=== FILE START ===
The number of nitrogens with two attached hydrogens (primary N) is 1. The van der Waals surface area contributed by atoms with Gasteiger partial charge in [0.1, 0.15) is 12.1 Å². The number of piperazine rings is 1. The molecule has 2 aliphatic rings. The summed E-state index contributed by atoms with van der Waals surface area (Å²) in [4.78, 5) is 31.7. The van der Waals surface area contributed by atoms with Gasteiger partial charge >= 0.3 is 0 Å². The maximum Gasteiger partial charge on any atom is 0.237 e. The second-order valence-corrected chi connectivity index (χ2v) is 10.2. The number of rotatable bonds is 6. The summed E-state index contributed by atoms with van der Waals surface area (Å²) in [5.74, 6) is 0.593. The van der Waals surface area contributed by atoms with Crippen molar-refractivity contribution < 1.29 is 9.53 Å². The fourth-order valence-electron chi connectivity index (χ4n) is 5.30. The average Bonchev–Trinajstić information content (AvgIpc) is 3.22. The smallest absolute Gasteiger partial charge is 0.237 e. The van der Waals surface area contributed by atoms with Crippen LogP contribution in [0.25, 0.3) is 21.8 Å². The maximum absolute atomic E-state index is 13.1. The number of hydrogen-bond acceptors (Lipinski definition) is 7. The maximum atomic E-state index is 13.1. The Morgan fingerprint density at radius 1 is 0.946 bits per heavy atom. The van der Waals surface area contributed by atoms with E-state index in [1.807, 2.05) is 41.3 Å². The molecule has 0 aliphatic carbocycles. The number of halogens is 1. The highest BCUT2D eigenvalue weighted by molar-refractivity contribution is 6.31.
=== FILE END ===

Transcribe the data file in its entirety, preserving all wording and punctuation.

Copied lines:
The number of nitrogens with two attached hydrogens (primary N) is 1. The van der Waals surface area contributed by atoms with Gasteiger partial charge in [0.1, 0.15) is 12.1 Å². The number of piperazine rings is 1. The molecule has 2 aliphatic rings. The summed E-state index contributed by atoms with van der Waals surface area (Å²) in [4.78, 5) is 31.7. The van der Waals surface area contributed by atoms with Gasteiger partial charge >= 0.3 is 0 Å². The maximum Gasteiger partial charge on any atom is 0.237 e. The second-order valence-corrected chi connectivity index (χ2v) is 10.2. The number of rotatable bonds is 6. The summed E-state index contributed by atoms with van der Waals surface area (Å²) in [5.74, 6) is 0.593. The van der Waals surface area contributed by atoms with Crippen molar-refractivity contribution < 1.29 is 9.53 Å². The fourth-order valence-electron chi connectivity index (χ4n) is 5.30. The average Bonchev–Trinajstić information content (AvgIpc) is 3.22. The smallest absolute Gasteiger partial charge is 0.237 e. The van der Waals surface area contributed by atoms with Crippen LogP contribution in [0.25, 0.3) is 21.8 Å². The maximum absolute atomic E-state index is 13.1. The number of hydrogen-bond acceptors (Lipinski definition) is 7. The maximum atomic E-state index is 13.1. The Morgan fingerprint density at radius 1 is 0.946 bits per heavy atom. The van der Waals surface area contributed by atoms with E-state index in [1.807, 2.05) is 41.3 Å². The molecule has 0 aliphatic carbocycles. The number of halogens is 1. The highest BCUT2D eigenvalue weighted by molar-refractivity contribution is 6.31.